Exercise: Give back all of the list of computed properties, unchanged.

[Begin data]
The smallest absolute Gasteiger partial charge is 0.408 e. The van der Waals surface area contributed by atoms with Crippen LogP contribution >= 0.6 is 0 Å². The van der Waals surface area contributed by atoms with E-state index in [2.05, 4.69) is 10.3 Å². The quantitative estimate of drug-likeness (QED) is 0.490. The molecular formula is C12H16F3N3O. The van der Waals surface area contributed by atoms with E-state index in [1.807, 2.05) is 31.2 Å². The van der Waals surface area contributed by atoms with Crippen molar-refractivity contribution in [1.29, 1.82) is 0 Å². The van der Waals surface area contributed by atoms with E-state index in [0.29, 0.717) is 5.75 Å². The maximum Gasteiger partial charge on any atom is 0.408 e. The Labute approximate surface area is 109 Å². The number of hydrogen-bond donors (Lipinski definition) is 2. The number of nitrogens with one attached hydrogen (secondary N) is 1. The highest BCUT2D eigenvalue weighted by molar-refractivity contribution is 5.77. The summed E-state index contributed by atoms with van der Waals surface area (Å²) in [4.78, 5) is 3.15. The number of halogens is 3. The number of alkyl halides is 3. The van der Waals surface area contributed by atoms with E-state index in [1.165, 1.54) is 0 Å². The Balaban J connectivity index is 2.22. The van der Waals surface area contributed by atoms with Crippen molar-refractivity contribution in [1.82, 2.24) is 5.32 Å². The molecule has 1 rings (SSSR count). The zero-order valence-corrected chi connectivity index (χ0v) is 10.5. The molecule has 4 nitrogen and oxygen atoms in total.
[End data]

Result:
The smallest absolute Gasteiger partial charge is 0.408 e. The van der Waals surface area contributed by atoms with Crippen LogP contribution >= 0.6 is 0 Å². The van der Waals surface area contributed by atoms with E-state index in [2.05, 4.69) is 10.3 Å². The quantitative estimate of drug-likeness (QED) is 0.490. The molecular formula is C12H16F3N3O. The van der Waals surface area contributed by atoms with E-state index in [1.807, 2.05) is 31.2 Å². The van der Waals surface area contributed by atoms with Crippen molar-refractivity contribution in [1.29, 1.82) is 0 Å². The van der Waals surface area contributed by atoms with E-state index in [0.29, 0.717) is 5.75 Å². The maximum Gasteiger partial charge on any atom is 0.408 e. The Labute approximate surface area is 109 Å². The number of hydrogen-bond donors (Lipinski definition) is 2. The number of nitrogens with one attached hydrogen (secondary N) is 1. The highest BCUT2D eigenvalue weighted by molar-refractivity contribution is 5.77. The summed E-state index contributed by atoms with van der Waals surface area (Å²) in [4.78, 5) is 3.15. The number of halogens is 3. The number of alkyl halides is 3. The van der Waals surface area contributed by atoms with E-state index in [1.165, 1.54) is 0 Å². The Balaban J connectivity index is 2.22. The van der Waals surface area contributed by atoms with Crippen molar-refractivity contribution in [1.82, 2.24) is 5.32 Å². The molecule has 1 rings (SSSR count). The zero-order valence-corrected chi connectivity index (χ0v) is 10.5. The molecule has 4 nitrogen and oxygen atoms in total.